May I Have This Dance?

Gentle Readers, I’d like to take a moment to introduce you to the newest member of the Regency Reflections family! You can learn more about Kristy L. Cambron on the Blog Editor bio page. We’re so excited to have her with us. Welcome, Kristy!

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The ball at Netherfield, Pride and Prejudice (2005)

I love the power of dance to drop a layer of enchantment over a room.

I can recall one of the first things I said to my husband on our wedding reception dance floor. The lights had been dimmed and as the notes of our special song played, I whispered: “And my dance card will always be full...”

I meant it. For all the years my husband and I would share after that moment, I knew my future dances would always have a special partner.

Stunning dresses. Dapper gentlemen. Ladies hidden behind their fans. Lively music and sophisticated steps… Today that all-important first dance may be synonymous with the wedding celebration, but the Regency ballroom was just as alive with color and spirit as our reception dance floors are today.

Or dare I say, more so?

Though weddings were primarily private family affairs in the Regency (as opposed to the social events we see today), ballrooms and wedding parties alike were brought to life by vivid dance reels and lively music. After all, the ball was the social event by which all others were judged. Moreover, to grasp a partner’s hand in dance was often the only socially acceptable touch between an unmarried man and woman.

Affection was born and engagements followed, all over the steps of the most popular dances of the day…

 

 

 

 

 

 

 

 

 

~ The Cotillion

Distinguishing characteristics: Originated in France during the 18th century. Includes four couples dancing in square formations with elaborate steps and changing partners. French for petticoat, the term cotillion was said to have been coined after the flash of petticoats that could be seen as partners swiftly changed on the dance floor.

Interesting Fact: Georgette Heyer’s historical romance, Cotillion (1953), is one of her much loved Regency novels. Though a generally cheery novel, the title is mirrored in a story that centers around the overlapping love lives of four couples (much like the steps of the cotillion dance itself).

 

~ The Quadrille

Distinguishing characteristics: Another dance import from France. Similar to the cotillion, it includes four couples dancing in square sets but omits the repeating “chorus” dance. Was later combined with the popular waltz to form a hybrid of the two dances, the Waltz Cotillion (as seen in this video – click HERE).

Interesting fact: Introduced early in the Regency and immensely popular by 1815, the quadrille was a very lively dance that often adapted music from stage plays and was thought to be quite flirtatious at the time.  A form of the quadrille can still be seen today in modern day square dancing.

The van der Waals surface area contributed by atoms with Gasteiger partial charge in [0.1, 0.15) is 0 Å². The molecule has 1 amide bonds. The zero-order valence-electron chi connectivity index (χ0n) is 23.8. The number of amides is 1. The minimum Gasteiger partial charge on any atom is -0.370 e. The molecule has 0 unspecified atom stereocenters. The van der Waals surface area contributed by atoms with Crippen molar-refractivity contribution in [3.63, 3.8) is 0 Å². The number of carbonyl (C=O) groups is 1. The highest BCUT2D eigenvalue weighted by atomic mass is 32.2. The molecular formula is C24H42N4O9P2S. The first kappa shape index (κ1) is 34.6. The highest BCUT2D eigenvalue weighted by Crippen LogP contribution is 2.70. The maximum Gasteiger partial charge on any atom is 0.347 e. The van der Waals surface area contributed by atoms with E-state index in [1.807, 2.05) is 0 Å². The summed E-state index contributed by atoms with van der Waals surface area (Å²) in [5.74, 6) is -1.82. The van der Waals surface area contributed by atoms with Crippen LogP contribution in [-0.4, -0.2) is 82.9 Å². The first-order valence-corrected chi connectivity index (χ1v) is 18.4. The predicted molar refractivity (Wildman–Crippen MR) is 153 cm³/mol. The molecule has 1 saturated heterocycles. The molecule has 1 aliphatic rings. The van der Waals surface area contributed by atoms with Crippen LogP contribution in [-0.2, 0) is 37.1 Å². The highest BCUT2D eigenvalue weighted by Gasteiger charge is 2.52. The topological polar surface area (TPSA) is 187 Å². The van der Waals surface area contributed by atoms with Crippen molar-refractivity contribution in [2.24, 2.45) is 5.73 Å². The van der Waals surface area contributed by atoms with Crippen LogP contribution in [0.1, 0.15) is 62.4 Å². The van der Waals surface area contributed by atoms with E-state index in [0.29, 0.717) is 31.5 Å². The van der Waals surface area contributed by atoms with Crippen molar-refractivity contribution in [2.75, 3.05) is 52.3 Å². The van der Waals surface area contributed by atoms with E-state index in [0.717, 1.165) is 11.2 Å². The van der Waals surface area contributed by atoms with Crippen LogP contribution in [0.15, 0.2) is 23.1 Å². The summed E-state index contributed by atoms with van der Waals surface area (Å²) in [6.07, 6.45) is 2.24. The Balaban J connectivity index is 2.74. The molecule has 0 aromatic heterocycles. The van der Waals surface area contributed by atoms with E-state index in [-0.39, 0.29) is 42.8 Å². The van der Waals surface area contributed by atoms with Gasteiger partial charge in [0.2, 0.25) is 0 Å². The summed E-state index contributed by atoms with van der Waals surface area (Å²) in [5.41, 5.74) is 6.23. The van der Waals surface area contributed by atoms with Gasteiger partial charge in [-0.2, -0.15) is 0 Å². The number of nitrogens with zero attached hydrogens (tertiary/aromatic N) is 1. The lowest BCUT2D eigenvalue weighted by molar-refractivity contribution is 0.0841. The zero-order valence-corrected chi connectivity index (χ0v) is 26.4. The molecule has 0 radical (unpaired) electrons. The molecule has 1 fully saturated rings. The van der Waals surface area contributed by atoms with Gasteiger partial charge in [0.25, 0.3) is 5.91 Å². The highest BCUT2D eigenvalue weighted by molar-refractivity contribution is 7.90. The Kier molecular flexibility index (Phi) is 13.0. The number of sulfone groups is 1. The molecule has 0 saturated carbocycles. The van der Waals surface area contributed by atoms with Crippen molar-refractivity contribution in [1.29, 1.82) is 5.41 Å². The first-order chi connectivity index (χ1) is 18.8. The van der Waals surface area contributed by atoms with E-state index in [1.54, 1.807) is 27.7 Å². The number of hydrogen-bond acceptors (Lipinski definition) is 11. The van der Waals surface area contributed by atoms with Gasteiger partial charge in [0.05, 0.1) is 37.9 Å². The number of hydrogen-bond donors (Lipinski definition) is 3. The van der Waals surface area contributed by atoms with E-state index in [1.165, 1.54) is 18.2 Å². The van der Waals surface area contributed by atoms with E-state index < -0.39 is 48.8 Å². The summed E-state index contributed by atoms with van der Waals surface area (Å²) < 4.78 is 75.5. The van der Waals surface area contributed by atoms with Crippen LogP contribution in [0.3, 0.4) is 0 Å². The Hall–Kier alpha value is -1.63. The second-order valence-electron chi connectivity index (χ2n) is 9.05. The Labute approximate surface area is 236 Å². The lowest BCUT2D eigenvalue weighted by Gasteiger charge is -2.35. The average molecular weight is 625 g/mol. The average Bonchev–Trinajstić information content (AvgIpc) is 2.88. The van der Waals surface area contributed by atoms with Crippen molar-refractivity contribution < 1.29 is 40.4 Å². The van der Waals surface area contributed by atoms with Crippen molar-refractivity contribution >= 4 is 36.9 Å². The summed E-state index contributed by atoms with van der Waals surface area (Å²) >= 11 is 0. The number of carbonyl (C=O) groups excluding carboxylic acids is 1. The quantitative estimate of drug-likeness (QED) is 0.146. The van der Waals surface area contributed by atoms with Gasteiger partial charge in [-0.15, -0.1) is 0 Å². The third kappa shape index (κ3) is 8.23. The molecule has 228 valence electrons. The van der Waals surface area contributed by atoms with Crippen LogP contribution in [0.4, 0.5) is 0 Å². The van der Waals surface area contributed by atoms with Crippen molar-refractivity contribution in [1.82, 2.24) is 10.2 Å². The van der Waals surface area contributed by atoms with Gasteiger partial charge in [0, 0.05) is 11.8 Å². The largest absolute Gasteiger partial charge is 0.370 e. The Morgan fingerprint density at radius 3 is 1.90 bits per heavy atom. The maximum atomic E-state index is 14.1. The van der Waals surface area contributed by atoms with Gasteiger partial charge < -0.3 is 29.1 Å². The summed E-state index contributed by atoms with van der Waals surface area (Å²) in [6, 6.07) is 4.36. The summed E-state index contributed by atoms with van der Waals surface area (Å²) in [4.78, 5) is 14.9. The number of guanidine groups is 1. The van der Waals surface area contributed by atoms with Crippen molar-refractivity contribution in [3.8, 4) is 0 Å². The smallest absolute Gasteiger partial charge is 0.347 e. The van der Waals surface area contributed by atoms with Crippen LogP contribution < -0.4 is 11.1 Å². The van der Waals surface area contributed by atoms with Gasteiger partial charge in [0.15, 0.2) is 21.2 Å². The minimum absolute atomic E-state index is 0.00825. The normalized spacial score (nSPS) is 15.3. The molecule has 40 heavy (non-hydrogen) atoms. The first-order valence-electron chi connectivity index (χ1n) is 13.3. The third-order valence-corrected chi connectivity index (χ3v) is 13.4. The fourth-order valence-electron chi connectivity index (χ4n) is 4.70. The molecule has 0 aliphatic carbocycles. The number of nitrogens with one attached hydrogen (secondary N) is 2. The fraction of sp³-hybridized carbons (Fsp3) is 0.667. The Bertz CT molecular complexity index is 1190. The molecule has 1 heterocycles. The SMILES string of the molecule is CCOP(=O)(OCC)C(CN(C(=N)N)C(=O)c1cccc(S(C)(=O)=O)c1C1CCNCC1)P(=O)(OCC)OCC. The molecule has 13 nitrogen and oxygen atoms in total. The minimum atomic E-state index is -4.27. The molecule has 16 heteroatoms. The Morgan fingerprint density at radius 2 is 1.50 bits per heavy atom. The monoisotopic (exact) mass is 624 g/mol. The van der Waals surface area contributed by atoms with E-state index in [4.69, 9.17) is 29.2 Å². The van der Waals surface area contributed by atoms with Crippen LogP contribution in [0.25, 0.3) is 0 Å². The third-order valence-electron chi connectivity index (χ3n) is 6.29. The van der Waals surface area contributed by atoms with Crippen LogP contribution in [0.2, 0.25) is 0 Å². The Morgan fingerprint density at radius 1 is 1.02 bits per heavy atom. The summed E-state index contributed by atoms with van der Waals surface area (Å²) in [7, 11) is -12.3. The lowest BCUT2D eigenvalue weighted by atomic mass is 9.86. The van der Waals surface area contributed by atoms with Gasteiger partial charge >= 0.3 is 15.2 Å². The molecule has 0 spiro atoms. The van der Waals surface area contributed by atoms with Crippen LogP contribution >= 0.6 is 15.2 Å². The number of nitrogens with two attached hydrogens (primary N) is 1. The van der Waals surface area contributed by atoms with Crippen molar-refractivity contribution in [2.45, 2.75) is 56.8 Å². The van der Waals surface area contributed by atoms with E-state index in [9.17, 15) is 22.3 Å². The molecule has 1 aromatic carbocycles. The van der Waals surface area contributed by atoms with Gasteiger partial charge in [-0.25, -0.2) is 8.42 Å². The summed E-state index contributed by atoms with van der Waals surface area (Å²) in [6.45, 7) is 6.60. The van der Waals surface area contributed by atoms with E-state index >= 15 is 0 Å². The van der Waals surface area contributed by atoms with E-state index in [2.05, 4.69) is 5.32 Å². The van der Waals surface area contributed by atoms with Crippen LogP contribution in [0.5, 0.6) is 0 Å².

~ La Boulanger

Distinguishing characteristics: A simpler dance for three couples. Often used as the last dance of the evening at a ball or party.

Interesting fact: As many dances could include quite intricate steps, dance masters were often hired by wealthier families to educate their children on the art of the popular dances. (A very popular dance master of the day was Thomas Wilson, who published many influential books on the art of dancing and etiquette.) For you Jane Austen fans, la Boulanger was a favorite of the authoress and was a dance declared by name in her novels.

 

~ The Waltz

Distinguishing characteristics: First popular in Vienna (1780s) but introduced to the English ballroom during the Regency. New sensation but slow to catch on because of the “closeness” enjoyed by two dancing partners.

Interesting fact: The waltz caused a bit of a scandal when it first popped onto the English ballroom scene around 1810. Because of the close proximity shared by two dancing partners, the embrace was thought improper and in fact, was often ridiculed by early opponents. In 1825, the Oxford English Dictionary actually defined the waltz as “riotous and indecent”. (Boyd Hilton, A Mad, Bad, and Dangerous People? England 1783–1846 (Oxford U P 2006).

 

Feet tapping for more references? Here are some good ones:

Click [HERE] to see an example of a stunning Regency Era ball gown.

Click [HERE] to hear samples of Regency Era dance music.

Click [HERE] to learn more about Regency dances from the Jane Austen Centre at Bath.

 

Whether it was one of the English country dances with the fun names (such as the “Teasing Made Easy”) or the classic Minuet, our Regency friends certainly knew how to fill up their dance cards.

May we always find ours full as well.

~ Kristy

 

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